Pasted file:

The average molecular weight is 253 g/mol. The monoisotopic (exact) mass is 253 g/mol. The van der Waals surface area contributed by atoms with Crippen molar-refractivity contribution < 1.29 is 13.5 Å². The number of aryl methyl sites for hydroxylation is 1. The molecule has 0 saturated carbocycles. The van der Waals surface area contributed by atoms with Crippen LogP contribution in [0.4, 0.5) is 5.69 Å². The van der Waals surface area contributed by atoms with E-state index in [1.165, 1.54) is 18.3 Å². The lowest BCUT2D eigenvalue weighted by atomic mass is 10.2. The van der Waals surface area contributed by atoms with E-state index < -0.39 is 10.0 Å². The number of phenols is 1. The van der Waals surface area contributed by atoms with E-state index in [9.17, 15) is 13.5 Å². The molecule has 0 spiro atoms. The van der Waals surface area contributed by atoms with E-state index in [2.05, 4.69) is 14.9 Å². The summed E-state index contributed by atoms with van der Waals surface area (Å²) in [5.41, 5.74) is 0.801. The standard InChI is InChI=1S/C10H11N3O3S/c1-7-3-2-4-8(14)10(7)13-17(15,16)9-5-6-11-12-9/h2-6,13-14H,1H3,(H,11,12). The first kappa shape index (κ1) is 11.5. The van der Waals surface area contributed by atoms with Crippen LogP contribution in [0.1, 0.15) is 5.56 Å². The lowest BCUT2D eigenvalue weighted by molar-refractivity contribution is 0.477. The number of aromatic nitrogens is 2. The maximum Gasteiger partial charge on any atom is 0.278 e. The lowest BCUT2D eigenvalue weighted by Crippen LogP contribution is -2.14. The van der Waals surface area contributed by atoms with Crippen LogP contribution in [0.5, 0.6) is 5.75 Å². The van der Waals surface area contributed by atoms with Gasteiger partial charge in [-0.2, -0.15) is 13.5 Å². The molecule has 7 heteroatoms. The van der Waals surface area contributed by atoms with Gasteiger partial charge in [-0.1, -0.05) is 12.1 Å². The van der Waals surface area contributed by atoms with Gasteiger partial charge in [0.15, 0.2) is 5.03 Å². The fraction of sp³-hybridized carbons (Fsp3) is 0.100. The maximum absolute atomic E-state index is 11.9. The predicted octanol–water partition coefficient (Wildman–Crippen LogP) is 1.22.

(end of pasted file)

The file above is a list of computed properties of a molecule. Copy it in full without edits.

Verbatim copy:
The average molecular weight is 253 g/mol. The monoisotopic (exact) mass is 253 g/mol. The van der Waals surface area contributed by atoms with Crippen molar-refractivity contribution < 1.29 is 13.5 Å². The number of aryl methyl sites for hydroxylation is 1. The molecule has 0 saturated carbocycles. The van der Waals surface area contributed by atoms with Crippen LogP contribution in [0.4, 0.5) is 5.69 Å². The van der Waals surface area contributed by atoms with E-state index in [1.165, 1.54) is 18.3 Å². The lowest BCUT2D eigenvalue weighted by atomic mass is 10.2. The van der Waals surface area contributed by atoms with E-state index < -0.39 is 10.0 Å². The number of phenols is 1. The van der Waals surface area contributed by atoms with E-state index in [9.17, 15) is 13.5 Å². The molecule has 0 spiro atoms. The van der Waals surface area contributed by atoms with E-state index in [2.05, 4.69) is 14.9 Å². The summed E-state index contributed by atoms with van der Waals surface area (Å²) in [5.41, 5.74) is 0.801. The standard InChI is InChI=1S/C10H11N3O3S/c1-7-3-2-4-8(14)10(7)13-17(15,16)9-5-6-11-12-9/h2-6,13-14H,1H3,(H,11,12). The first kappa shape index (κ1) is 11.5. The van der Waals surface area contributed by atoms with Crippen LogP contribution in [0.1, 0.15) is 5.56 Å². The lowest BCUT2D eigenvalue weighted by molar-refractivity contribution is 0.477. The number of aromatic nitrogens is 2. The maximum Gasteiger partial charge on any atom is 0.278 e. The lowest BCUT2D eigenvalue weighted by Crippen LogP contribution is -2.14. The van der Waals surface area contributed by atoms with Crippen LogP contribution in [0.5, 0.6) is 5.75 Å². The van der Waals surface area contributed by atoms with Gasteiger partial charge in [-0.2, -0.15) is 13.5 Å². The molecule has 7 heteroatoms. The van der Waals surface area contributed by atoms with Gasteiger partial charge in [-0.1, -0.05) is 12.1 Å². The van der Waals surface area contributed by atoms with Gasteiger partial charge in [0.15, 0.2) is 5.03 Å². The fraction of sp³-hybridized carbons (Fsp3) is 0.100. The maximum absolute atomic E-state index is 11.9. The predicted octanol–water partition coefficient (Wildman–Crippen LogP) is 1.22.